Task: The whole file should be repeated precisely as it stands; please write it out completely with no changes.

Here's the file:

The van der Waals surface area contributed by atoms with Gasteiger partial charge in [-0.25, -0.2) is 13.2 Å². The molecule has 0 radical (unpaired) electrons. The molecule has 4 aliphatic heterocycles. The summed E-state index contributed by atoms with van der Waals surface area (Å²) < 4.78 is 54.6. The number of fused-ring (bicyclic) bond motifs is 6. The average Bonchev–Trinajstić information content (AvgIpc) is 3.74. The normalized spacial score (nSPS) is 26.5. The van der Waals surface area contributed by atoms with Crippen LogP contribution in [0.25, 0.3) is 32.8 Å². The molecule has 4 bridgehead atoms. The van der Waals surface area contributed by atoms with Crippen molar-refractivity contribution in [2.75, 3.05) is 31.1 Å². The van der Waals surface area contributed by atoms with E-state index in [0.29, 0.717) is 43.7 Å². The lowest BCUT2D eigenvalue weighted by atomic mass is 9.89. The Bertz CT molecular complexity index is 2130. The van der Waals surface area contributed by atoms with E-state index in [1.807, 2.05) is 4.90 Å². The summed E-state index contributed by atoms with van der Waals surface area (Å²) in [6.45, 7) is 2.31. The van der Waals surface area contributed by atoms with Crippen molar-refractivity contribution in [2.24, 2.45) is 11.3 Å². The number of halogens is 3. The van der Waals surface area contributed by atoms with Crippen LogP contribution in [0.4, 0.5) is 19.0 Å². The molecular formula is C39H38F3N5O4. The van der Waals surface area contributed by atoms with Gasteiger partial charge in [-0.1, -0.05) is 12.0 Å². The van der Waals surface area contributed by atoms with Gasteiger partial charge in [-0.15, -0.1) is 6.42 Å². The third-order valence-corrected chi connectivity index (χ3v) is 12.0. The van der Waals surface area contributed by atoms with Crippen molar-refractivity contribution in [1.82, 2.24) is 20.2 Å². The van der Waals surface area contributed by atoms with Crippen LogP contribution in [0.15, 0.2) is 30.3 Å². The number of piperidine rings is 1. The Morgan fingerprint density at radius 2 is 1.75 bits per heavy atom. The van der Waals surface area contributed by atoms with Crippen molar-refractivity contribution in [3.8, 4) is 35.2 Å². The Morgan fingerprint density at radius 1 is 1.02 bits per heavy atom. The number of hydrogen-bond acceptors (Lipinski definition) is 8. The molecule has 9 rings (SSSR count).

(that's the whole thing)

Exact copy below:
The van der Waals surface area contributed by atoms with Gasteiger partial charge in [-0.25, -0.2) is 13.2 Å². The molecule has 0 radical (unpaired) electrons. The molecule has 4 aliphatic heterocycles. The summed E-state index contributed by atoms with van der Waals surface area (Å²) < 4.78 is 54.6. The number of fused-ring (bicyclic) bond motifs is 6. The average Bonchev–Trinajstić information content (AvgIpc) is 3.74. The normalized spacial score (nSPS) is 26.5. The van der Waals surface area contributed by atoms with Crippen LogP contribution in [0.25, 0.3) is 32.8 Å². The molecule has 4 bridgehead atoms. The van der Waals surface area contributed by atoms with Crippen molar-refractivity contribution in [2.75, 3.05) is 31.1 Å². The van der Waals surface area contributed by atoms with E-state index in [0.29, 0.717) is 43.7 Å². The lowest BCUT2D eigenvalue weighted by atomic mass is 9.89. The Bertz CT molecular complexity index is 2130. The van der Waals surface area contributed by atoms with E-state index in [1.807, 2.05) is 4.90 Å². The summed E-state index contributed by atoms with van der Waals surface area (Å²) in [6.45, 7) is 2.31. The van der Waals surface area contributed by atoms with Crippen molar-refractivity contribution in [2.24, 2.45) is 11.3 Å². The number of halogens is 3. The van der Waals surface area contributed by atoms with Crippen LogP contribution in [0.4, 0.5) is 19.0 Å². The molecular formula is C39H38F3N5O4. The van der Waals surface area contributed by atoms with Gasteiger partial charge in [-0.1, -0.05) is 12.0 Å². The van der Waals surface area contributed by atoms with Gasteiger partial charge in [-0.15, -0.1) is 6.42 Å². The third-order valence-corrected chi connectivity index (χ3v) is 12.0. The van der Waals surface area contributed by atoms with Crippen molar-refractivity contribution in [1.82, 2.24) is 20.2 Å². The van der Waals surface area contributed by atoms with Crippen LogP contribution in [0.15, 0.2) is 30.3 Å². The number of piperidine rings is 1. The Morgan fingerprint density at radius 2 is 1.75 bits per heavy atom. The van der Waals surface area contributed by atoms with Crippen molar-refractivity contribution in [3.8, 4) is 35.2 Å². The Morgan fingerprint density at radius 1 is 1.02 bits per heavy atom. The number of hydrogen-bond acceptors (Lipinski definition) is 8. The molecule has 9 rings (SSSR count).